The government has pledged to reduce China's unprecedented trade imbalance by allowing more imports into the country this year, though the problem is not expected to go away any time soon.
The trade surplus hit $156.5 billion in the first 11 months of last year and is expected to reach $170 billion for the whole year.
The size of the trade imbalance has aroused great concern both at home and abroad.
A spokesperson of the Ministry of Commerce said this weekend that the government would increase imports to address those concerns.
He said the government would focus on imports in strategic areas by: encouraging imports of key equipment, technology and resources by adjusting tariff rates; strengthening financial support for imports with targeted loans; opening domestic markets for regional economic cooperation; and encouraging imports from the least developed countries in Africa by scrapping tariffs on goods from those countries.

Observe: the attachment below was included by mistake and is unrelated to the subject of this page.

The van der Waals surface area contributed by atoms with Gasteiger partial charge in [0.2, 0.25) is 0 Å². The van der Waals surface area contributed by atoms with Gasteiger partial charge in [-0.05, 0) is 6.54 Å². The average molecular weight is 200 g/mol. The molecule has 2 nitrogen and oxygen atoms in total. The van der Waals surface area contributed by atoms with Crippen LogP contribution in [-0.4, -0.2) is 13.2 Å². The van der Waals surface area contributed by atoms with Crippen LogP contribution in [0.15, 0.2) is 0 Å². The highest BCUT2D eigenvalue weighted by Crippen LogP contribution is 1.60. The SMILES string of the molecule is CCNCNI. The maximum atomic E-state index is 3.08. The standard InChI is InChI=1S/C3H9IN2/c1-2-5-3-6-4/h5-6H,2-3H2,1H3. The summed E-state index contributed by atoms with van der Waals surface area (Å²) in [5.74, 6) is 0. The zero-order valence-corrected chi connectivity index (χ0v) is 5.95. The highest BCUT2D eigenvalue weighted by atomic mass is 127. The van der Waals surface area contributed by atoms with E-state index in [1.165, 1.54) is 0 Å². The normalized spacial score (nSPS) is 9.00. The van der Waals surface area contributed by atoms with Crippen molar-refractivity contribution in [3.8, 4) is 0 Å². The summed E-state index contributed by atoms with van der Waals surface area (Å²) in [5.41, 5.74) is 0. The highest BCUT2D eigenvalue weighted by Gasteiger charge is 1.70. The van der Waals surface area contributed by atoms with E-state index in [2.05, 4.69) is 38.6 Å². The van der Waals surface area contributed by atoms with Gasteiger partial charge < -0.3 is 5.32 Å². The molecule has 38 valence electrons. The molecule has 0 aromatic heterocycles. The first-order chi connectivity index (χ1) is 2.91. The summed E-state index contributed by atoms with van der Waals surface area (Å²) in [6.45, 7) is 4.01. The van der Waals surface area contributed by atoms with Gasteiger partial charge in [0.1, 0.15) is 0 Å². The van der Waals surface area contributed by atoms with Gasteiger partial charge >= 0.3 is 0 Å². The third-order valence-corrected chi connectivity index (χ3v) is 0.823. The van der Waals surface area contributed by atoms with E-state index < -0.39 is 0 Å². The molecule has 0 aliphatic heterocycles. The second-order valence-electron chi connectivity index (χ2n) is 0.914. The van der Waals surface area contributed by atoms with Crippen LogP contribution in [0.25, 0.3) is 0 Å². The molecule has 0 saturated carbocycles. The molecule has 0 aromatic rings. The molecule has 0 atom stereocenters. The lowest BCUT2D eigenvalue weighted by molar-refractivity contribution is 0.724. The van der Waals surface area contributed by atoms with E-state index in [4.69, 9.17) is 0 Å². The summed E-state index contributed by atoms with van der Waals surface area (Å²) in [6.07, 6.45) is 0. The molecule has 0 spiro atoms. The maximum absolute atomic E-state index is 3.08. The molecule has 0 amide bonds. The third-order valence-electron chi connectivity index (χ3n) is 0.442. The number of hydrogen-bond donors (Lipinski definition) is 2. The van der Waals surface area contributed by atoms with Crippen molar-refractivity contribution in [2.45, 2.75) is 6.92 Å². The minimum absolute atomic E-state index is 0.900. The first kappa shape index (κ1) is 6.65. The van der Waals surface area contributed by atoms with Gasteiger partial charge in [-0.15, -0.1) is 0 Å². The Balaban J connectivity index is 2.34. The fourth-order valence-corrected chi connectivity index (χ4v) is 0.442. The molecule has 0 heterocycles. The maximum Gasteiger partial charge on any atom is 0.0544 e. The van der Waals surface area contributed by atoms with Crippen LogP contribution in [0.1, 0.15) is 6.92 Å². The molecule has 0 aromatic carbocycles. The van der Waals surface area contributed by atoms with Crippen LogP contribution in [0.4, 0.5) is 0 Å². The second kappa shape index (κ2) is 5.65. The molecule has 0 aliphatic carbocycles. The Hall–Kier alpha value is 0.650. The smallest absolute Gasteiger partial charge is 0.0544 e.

"We also hope to increase imports through some major trade fairs," he added.
The Chinese Export Commodities Fair, which is also known as the Canton Fair and is the country's largest trade fair, will include exhibitions of imports for the first time starting in April. The event takes place twice a year.
These moves represent a continuation of the government's efforts to address the trade imbalance.
The central government twice scrapped or cut tax rebates on exports of some energy-consuming and polluting products last year in an attempt to curb exports.
Big import deals with countries that have major trade deficits with China, such as the United States, typically topped the agendas of senior trade officials' visits last year.
Unlikely to shrink
However, because China plays such a central role in global manufacturing, exports remained strong last year, increasing 27.5 percent year-on-year to $875.0 billion in the first 11 months of last year. During the same period, imports grew some 20 percent year-on-year.
Experts have said the country's trade surplus is not expected to narrow this year, though its growth should slow.
China's trade surplus with some countries, including the United States, will not totally disappear this year, said Fan Gang, an economist.
"China's exports will still be strong this year" despite the government's efforts, he said.
He added that the country's structural trade surplus is likely to continue into next year.
Gao Shanwen, an economist at Everbright Securities, echoed this sentiment, saying that China's trade surplus could even increase to $200 billion this year.
(China Daily January 8, 2007)